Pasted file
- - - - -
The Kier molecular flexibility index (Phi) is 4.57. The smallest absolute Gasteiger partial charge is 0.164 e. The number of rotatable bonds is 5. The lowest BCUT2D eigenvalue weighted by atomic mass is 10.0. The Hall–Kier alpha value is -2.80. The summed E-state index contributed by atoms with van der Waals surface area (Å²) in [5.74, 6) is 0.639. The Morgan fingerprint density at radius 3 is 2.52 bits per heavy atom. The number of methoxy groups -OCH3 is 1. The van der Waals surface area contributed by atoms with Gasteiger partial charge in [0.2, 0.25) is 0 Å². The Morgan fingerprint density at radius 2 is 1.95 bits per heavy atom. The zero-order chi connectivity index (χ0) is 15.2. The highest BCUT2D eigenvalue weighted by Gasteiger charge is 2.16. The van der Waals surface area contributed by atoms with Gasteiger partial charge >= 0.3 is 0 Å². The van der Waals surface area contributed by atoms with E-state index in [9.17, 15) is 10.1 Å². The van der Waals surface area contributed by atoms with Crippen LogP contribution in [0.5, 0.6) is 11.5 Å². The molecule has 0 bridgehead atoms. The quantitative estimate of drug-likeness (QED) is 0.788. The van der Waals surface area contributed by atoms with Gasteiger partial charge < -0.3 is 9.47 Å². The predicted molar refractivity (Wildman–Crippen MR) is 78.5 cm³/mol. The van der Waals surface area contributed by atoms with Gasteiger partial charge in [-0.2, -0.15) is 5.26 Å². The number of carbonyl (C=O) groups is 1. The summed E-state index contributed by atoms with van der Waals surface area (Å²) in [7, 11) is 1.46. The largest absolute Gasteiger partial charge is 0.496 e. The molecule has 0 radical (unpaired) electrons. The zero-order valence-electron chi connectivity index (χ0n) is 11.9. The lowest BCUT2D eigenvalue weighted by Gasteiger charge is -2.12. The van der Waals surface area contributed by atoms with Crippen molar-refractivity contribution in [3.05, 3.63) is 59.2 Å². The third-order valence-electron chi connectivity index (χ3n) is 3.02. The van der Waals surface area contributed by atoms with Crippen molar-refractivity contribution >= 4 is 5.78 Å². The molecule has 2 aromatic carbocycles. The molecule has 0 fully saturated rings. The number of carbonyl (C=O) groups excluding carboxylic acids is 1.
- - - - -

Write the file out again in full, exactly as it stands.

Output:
The Kier molecular flexibility index (Phi) is 4.57. The smallest absolute Gasteiger partial charge is 0.164 e. The number of rotatable bonds is 5. The lowest BCUT2D eigenvalue weighted by atomic mass is 10.0. The Hall–Kier alpha value is -2.80. The summed E-state index contributed by atoms with van der Waals surface area (Å²) in [5.74, 6) is 0.639. The Morgan fingerprint density at radius 3 is 2.52 bits per heavy atom. The number of methoxy groups -OCH3 is 1. The van der Waals surface area contributed by atoms with Gasteiger partial charge in [0.2, 0.25) is 0 Å². The Morgan fingerprint density at radius 2 is 1.95 bits per heavy atom. The zero-order chi connectivity index (χ0) is 15.2. The highest BCUT2D eigenvalue weighted by Gasteiger charge is 2.16. The van der Waals surface area contributed by atoms with Gasteiger partial charge >= 0.3 is 0 Å². The van der Waals surface area contributed by atoms with E-state index in [9.17, 15) is 10.1 Å². The van der Waals surface area contributed by atoms with Crippen LogP contribution in [0.5, 0.6) is 11.5 Å². The molecule has 0 bridgehead atoms. The quantitative estimate of drug-likeness (QED) is 0.788. The van der Waals surface area contributed by atoms with Gasteiger partial charge < -0.3 is 9.47 Å². The predicted molar refractivity (Wildman–Crippen MR) is 78.5 cm³/mol. The van der Waals surface area contributed by atoms with Gasteiger partial charge in [-0.2, -0.15) is 5.26 Å². The number of carbonyl (C=O) groups is 1. The summed E-state index contributed by atoms with van der Waals surface area (Å²) in [7, 11) is 1.46. The largest absolute Gasteiger partial charge is 0.496 e. The molecule has 0 radical (unpaired) electrons. The zero-order valence-electron chi connectivity index (χ0n) is 11.9. The lowest BCUT2D eigenvalue weighted by Gasteiger charge is -2.12. The van der Waals surface area contributed by atoms with Crippen molar-refractivity contribution in [3.05, 3.63) is 59.2 Å². The third-order valence-electron chi connectivity index (χ3n) is 3.02. The van der Waals surface area contributed by atoms with Crippen molar-refractivity contribution >= 4 is 5.78 Å². The molecule has 2 aromatic carbocycles. The molecule has 0 fully saturated rings. The number of carbonyl (C=O) groups excluding carboxylic acids is 1.